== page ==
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What’s this IPCC report that everyone is talking about?

29 November 2022 | By Laura Schmitt

What’s the IPCC?

“Have you read the latest IPCC report?” “What are you talking about?” What’s the IPCC?”

I stopped counting the number of times I’ve been asked if I’ve seen the latest IPCC report, and I thought, “Great, everyone’s interested!” And yet, when I asked my friends about it, some of them didn’t know what on earth I was talking about. Is this you? Let me explain!

“Now that you mention it, it sounds vaguely familiar, is it an association?”

No, not quite! The IPCC is an Intergovernmental Panel on Climate Change. It was created in 1988 by the World Meteorological Organization (WMO) and the United Nations Environment Programme (UNEP).

“So the IPCC studies climate?”

A better way to put it is that it assembles all the information on the subject to make a complete report validated by scientists from all over the world. The goal of this work is to provide governments with reliable analyses and recommendations for combating climate change.

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“If I understand correctly, there are scientists of all nationalities who are members of the IPCC?”

Yes and no! Governments are members of the IPCC, and scientists represent their countries by participating in this work on a voluntary basis. For the 6th report released this year, 743 experts representing the 195-member countries participated in the process! And this is really not a lot when you consider that there are about 60,000 scientific articles per year on the topic of the environment. That’s quite the reading material to learn and synthesize! Much more than at the beginning of the IPCC, when the number of articles on the subject per year was more like a hundred and the Panel had only about twenty member countries.

So what do these reports tell us?

Now that you have an understanding of what the IPCC is, I can explain the different reports they publish.

“What do you mean the different reports? I thought there was only one!”

When we talk about “the IPCC report” we’re in fact talking about three parts, or working groups, each dealing with a specific subject. The first focuses on the scientific aspect of climate change. The second is a review of the impacts and means of adaptation. The last one assesses the potential of measures to mitigate climate change. When all three parts are published, we’re off to the races! The IPCC publishes a report about once every six years.

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“Ok I understand better! It really provides a full picture of climate issues.”

You couldn’t have put it better, but what I didn’t tell you is that there’s also a special task force that’s improving the methods for calculating greenhouse gas emissions in real time.

It helps countries that want to compile an accurate inventory of their emissions, by providing a universal calculation method that stays up to date with the progress of scientific data. Other groups are also sometimes formed to deal with a very specific topic. For example, there was already a specific report on renewable energy or even on the ozone layer. The aim is to deal with as many issues as possible! And to make its work accessible to everyone, the IPCC publishes summaries and posts interactive maps online like these, which are very useful for seeing the impacts of climate change.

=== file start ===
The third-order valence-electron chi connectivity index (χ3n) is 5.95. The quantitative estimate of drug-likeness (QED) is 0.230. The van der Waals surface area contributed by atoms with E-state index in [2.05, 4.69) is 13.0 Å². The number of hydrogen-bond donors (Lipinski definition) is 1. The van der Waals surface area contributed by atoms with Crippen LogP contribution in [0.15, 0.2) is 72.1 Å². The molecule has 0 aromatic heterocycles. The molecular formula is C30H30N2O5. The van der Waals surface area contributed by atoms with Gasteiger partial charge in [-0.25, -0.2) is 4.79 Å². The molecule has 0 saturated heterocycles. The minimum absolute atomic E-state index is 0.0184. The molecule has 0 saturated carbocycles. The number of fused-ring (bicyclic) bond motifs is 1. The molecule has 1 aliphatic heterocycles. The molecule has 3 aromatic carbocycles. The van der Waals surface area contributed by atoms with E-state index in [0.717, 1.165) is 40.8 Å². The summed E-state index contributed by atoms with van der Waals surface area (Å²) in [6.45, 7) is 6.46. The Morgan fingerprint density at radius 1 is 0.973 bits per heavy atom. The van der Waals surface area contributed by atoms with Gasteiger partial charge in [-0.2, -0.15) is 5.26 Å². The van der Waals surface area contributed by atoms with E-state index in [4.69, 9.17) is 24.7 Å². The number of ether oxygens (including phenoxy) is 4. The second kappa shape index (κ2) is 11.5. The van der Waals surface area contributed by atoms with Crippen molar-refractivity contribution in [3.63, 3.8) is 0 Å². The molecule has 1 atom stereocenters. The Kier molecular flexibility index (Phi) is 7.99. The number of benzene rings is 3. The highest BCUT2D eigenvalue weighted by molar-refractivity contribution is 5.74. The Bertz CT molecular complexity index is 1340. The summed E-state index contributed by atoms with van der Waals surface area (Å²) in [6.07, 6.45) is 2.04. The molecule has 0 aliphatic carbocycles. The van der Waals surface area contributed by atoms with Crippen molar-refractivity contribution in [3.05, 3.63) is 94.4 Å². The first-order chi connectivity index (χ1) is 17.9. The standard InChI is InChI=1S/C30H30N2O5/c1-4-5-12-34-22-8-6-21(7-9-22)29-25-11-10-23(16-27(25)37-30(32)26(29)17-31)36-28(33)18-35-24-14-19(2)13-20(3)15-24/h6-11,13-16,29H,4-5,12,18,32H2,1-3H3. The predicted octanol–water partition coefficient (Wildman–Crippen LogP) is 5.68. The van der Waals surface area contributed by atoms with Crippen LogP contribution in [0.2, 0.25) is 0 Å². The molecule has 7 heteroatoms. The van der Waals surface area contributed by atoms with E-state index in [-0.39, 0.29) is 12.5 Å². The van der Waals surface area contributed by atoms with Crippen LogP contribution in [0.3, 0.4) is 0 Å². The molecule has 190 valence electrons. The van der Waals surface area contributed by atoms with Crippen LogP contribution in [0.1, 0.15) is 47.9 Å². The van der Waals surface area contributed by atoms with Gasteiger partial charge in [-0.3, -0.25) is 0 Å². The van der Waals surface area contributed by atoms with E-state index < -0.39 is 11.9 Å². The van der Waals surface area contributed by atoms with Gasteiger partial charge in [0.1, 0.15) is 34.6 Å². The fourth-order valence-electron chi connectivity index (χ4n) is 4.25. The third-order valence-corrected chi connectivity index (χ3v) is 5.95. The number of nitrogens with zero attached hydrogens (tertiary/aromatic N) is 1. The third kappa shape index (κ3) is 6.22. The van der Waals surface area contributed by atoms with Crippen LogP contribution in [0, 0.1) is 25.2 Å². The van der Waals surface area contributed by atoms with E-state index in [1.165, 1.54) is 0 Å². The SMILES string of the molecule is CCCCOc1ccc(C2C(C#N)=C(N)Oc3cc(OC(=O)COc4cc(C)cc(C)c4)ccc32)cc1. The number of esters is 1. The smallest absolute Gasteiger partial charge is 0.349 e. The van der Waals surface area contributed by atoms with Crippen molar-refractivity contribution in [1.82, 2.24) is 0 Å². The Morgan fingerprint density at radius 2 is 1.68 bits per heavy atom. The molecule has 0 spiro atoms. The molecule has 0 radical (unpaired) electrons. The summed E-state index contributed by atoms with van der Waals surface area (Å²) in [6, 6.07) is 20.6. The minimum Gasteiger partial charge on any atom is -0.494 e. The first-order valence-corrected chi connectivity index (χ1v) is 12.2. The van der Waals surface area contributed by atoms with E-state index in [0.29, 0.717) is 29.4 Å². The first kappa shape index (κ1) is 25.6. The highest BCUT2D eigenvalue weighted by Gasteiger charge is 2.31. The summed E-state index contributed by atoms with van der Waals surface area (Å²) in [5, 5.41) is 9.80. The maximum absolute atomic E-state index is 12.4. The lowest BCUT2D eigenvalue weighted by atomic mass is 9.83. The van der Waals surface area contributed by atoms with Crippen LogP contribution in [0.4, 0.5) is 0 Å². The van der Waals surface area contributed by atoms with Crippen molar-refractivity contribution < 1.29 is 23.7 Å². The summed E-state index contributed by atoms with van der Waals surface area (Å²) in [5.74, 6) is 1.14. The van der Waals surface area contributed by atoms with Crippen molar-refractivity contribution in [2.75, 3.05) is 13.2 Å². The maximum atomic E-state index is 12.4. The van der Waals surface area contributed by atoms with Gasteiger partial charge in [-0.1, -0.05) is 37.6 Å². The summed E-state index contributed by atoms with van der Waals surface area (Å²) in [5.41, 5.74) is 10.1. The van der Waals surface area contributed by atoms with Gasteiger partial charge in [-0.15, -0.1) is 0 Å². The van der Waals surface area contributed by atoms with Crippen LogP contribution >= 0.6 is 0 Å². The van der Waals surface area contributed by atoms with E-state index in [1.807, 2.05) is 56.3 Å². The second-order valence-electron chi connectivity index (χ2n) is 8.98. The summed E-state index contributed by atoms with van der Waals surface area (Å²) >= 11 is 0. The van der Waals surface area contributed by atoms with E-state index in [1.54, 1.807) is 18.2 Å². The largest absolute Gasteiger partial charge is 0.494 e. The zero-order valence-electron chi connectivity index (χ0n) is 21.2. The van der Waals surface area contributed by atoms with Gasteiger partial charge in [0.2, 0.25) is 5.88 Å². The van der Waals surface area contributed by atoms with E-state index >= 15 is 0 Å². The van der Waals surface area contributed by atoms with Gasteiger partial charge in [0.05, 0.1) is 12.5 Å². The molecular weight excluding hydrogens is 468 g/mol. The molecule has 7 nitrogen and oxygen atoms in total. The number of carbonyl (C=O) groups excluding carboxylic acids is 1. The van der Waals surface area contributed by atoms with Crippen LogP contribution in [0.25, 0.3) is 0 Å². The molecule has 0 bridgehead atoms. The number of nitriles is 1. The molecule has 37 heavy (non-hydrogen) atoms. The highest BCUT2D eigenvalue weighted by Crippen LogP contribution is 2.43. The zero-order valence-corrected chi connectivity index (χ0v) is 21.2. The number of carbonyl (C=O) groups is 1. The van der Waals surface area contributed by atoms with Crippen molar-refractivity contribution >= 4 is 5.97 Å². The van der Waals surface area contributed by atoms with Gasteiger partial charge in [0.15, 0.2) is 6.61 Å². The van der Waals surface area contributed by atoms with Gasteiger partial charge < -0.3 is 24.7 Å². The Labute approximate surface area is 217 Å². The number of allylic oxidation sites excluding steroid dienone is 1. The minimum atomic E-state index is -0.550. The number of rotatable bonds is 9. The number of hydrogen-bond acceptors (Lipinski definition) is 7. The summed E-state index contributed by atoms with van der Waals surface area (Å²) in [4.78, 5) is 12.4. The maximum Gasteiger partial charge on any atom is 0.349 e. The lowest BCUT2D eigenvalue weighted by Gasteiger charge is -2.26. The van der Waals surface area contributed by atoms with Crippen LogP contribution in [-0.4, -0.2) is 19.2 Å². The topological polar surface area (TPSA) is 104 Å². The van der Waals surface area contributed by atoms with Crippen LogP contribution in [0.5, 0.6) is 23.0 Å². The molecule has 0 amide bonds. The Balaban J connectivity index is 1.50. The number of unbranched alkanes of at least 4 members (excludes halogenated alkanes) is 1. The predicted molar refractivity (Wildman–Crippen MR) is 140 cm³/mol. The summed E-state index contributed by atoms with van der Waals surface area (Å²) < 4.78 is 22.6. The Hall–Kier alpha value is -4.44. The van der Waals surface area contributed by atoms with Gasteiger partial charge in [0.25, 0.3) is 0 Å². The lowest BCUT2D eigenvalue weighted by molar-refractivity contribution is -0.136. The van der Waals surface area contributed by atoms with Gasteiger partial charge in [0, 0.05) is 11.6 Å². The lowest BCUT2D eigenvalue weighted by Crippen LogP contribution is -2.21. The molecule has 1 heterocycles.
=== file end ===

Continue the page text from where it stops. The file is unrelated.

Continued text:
And what do we learn from these reports?

“And finally according to the IPCC, what’s the best way to fight climate change?”

Choosing a single solution would be difficult, because it’s by joining several actions collectively that the efforts become effective. To give you some examples, the IPCC talks about energy efficiency, electrification of transport or waste reduction. However, we can highlight a new category that appeared in the last report: demand and services.

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” What is demand and services? And what do you mean by that?”

This means that our lifestyle choices have a significant influence in the fight against climate change. We have a decisive role to play by deciding to reduce our consumption, or by travelling other than by car. Changing our habits towards more frugal habits would be a key lever to set in motion the other sectors of action and possibly move towards a decreasing and sustainable society.

So, are you ready for change?

Don’t hesitate to read the latest IPCC reports right here!

Project Manager Intern – GHG assessment

Laura Schmitt

Passionate about travel and landscapes, Laura has turned her love for nature into a motivation for environmental protection. Originally from France, she came to Quebec to do a master's degree in environmental engineering and wants to help organizations, companies and cities to act for the good of our planet. Always in search of new adventures, it is not uncommon to hear her talk about her road trips or her next hike.

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